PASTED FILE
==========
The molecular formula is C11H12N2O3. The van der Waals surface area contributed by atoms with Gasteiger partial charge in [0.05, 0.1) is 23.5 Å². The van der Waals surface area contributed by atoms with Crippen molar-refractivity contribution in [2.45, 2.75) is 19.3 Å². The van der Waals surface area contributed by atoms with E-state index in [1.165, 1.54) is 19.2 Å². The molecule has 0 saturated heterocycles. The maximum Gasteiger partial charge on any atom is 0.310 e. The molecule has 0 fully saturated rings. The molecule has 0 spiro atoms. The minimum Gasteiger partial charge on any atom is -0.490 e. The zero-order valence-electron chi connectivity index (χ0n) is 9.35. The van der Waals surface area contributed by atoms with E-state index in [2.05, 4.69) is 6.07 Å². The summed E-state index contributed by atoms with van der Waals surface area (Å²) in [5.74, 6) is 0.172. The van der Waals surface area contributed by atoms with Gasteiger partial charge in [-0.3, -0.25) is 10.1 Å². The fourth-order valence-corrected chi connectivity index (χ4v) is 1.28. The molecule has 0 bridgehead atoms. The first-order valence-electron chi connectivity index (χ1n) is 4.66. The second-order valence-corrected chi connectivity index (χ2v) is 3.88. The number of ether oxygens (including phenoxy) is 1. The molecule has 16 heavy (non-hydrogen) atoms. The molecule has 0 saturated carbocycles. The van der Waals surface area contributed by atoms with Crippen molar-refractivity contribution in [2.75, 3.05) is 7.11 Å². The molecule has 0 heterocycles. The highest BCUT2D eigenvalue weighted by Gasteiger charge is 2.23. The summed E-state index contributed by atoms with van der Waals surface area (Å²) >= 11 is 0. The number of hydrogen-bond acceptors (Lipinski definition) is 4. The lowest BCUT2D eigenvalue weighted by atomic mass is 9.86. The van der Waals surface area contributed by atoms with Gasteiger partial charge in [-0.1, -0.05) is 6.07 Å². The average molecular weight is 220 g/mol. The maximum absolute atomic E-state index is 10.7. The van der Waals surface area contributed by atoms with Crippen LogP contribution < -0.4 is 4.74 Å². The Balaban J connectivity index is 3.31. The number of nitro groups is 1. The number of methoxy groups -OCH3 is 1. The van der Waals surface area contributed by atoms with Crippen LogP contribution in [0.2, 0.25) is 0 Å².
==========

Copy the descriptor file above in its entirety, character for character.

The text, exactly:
The molecular formula is C11H12N2O3. The van der Waals surface area contributed by atoms with Gasteiger partial charge in [0.05, 0.1) is 23.5 Å². The van der Waals surface area contributed by atoms with Crippen molar-refractivity contribution in [2.45, 2.75) is 19.3 Å². The van der Waals surface area contributed by atoms with E-state index in [1.165, 1.54) is 19.2 Å². The molecule has 0 saturated heterocycles. The maximum Gasteiger partial charge on any atom is 0.310 e. The molecule has 0 fully saturated rings. The molecule has 0 spiro atoms. The minimum Gasteiger partial charge on any atom is -0.490 e. The zero-order valence-electron chi connectivity index (χ0n) is 9.35. The van der Waals surface area contributed by atoms with E-state index in [2.05, 4.69) is 6.07 Å². The summed E-state index contributed by atoms with van der Waals surface area (Å²) in [5.74, 6) is 0.172. The van der Waals surface area contributed by atoms with Gasteiger partial charge in [-0.3, -0.25) is 10.1 Å². The fourth-order valence-corrected chi connectivity index (χ4v) is 1.28. The molecule has 0 bridgehead atoms. The first-order valence-electron chi connectivity index (χ1n) is 4.66. The second-order valence-corrected chi connectivity index (χ2v) is 3.88. The number of ether oxygens (including phenoxy) is 1. The molecule has 16 heavy (non-hydrogen) atoms. The molecule has 0 saturated carbocycles. The van der Waals surface area contributed by atoms with Crippen molar-refractivity contribution in [2.75, 3.05) is 7.11 Å². The molecule has 0 heterocycles. The highest BCUT2D eigenvalue weighted by Gasteiger charge is 2.23. The summed E-state index contributed by atoms with van der Waals surface area (Å²) >= 11 is 0. The number of hydrogen-bond acceptors (Lipinski definition) is 4. The lowest BCUT2D eigenvalue weighted by atomic mass is 9.86. The van der Waals surface area contributed by atoms with Gasteiger partial charge in [-0.1, -0.05) is 6.07 Å². The average molecular weight is 220 g/mol. The maximum absolute atomic E-state index is 10.7. The van der Waals surface area contributed by atoms with Crippen LogP contribution < -0.4 is 4.74 Å². The Balaban J connectivity index is 3.31. The number of nitro groups is 1. The number of methoxy groups -OCH3 is 1. The van der Waals surface area contributed by atoms with Crippen LogP contribution in [0.2, 0.25) is 0 Å².